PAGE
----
Getting Rid of Student Loans with Bankruptcy
Our experienced bankruptcy lawyers are often asked if filing bankruptcy can get rid of student loan debt. The answer to this question is complicated. In most cases bankruptcy you can NOT eliminate student loan debt – BUT in some cases bankruptcy CAN get rid of student loan debt!
Under some limited circumstances, if your bankruptcy lawyer can prove that repaying your student loans would cause an “undue hardship” you may be able to get rid of your student loans in either Chapter 7 or Chapter 13 bankruptcy.
Bankruptcy Undue Hardship Exception for Student Loans
Most courts stick to the “no discharge” rule for student loans and are reluctant to discharge them. However if you can conclusively demonstrate that it would be an undue hardship for you to pay them, the Judge in their discretion may discharge them under some circumstances.
If you have very low income or if your loans are from a for-profit trade school, you may have a better chance of getting them discharged.
The Test for Wiping Out Student Loans in Bankruptcy
Many bankruptcy courts use something called the “Brunner Test” to determine if you can discharge your student loans due to “undue hardship.”
If you meet all three of these factors, you may pass the “Brunner Test” and the Judge may, in his or her discretion, allow your student loans to be “wiped out”.
(1.) Poverty: if based upon your current income and expenses, repaying your loans will result in you being unable to maintain a minimal standard of living for yourself and your dependents;
(2.) Persistence: if your current financial situation is likely to continue for a significant part of the repayment period.
(3.) Good faith: if you have made a good faith effort to try and repay your student loans but are unable to.
How to Discharge Your Student Loans in Bankruptcy
If you want to try to discharge your student loans through bankruptcy, your bankruptcy lawyer must file a specific document with the bankruptcy court, called a Complaint to Determine Dischargeability. Then you and your lawyer must “prove” to the court that re-payment of your student loans would cause you “undue hardship”.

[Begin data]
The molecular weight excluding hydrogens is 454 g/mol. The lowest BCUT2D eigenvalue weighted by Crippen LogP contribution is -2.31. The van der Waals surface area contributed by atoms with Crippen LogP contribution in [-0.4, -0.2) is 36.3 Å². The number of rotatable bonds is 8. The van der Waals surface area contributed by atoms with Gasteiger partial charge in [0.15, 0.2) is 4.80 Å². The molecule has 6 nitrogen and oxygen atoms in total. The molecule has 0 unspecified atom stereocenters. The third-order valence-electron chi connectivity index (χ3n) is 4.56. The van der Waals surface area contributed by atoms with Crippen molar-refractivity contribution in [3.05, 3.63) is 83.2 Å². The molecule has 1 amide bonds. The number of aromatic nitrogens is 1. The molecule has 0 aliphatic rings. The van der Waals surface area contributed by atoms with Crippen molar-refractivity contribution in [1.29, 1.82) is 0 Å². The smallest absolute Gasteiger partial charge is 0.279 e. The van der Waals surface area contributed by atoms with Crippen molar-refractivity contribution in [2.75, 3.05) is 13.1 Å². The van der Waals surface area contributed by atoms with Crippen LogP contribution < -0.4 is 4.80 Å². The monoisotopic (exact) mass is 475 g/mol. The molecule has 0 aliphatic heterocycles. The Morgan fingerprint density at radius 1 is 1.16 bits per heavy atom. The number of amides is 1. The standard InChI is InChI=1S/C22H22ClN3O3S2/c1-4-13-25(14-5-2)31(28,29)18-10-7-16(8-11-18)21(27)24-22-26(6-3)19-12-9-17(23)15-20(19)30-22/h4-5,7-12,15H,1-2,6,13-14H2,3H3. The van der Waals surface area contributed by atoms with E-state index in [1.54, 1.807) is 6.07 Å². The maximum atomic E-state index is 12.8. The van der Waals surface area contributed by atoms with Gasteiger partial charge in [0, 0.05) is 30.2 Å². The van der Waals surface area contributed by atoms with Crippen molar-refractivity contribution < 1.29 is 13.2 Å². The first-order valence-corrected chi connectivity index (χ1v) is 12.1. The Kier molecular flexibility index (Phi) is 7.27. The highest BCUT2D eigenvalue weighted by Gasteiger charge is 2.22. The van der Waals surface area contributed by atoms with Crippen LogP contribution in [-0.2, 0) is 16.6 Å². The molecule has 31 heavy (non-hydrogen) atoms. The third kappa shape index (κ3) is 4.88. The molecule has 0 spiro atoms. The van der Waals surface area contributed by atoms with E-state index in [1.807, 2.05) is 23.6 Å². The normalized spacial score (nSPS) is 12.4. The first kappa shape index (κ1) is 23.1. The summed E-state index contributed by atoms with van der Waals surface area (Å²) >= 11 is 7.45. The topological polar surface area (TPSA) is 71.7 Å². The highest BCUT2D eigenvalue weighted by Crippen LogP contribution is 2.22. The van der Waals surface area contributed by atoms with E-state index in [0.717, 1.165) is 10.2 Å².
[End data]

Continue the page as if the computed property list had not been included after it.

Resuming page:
Bankruptcy “Defenses” to Student Loan Debts
In addition to claiming “undue hardship” there is a second way to get student loan debt wiped out through bankruptcy. You may also have certain legal “defenses” to re-payment of your student loan debt, particularly if you attended a vocational or trade school.
If you can prove that the school to whom you owe money in student loans engaged in unfair or deceptive business practices or fraud – or breached their contract to you – you may be able to get the debt discharged. To do so, your bankruptcy lawyer must raise these “defenses” in response to the creditor’s Proof of Claim. If you succeed, you won’t even need to get the student loan debt “discharged” – you simply won’t owe the debt at all!
What If My Student Loans Are Not Discharged in Bankruptcy?
In a Chapter 7 bankruptcy, if repayment of your loans is not considered to be an undue hardship, you will simply still owe the debt and have to repay it when your bankruptcy case is over.
In Chapter 13 bankruptcy if you can’t discharge your student loan debt, you may be able to pay a reduced amount during your Chapter 13 plan—however you will still be responsible for whatever amount is left after your repayment period ends.
Best Southfield Bankruptcy Lawyers
Because of the extremely limited circumstances under which student loan can be wiped out in bankruptcy, it is crucial that you consult with an experienced bankruptcy lawyer. Very specific procedures need to be followed to even “have a shot” at getting your student loan debt discharged.
While the overriding general rule is that you can NOT discharge student loan debt in bankruptcy, our experienced lawyers have helprd clients discharge thousands of dollars of student loan debt using the “undue hardship” exception.
If you are facing student loan debt, call our experienced bankruptcy lawyers today for a FREE CONSULTATION. We will discuss your options – and evaluate whether you may qualify for an undue hardship exception that can wipe out your student loan debt.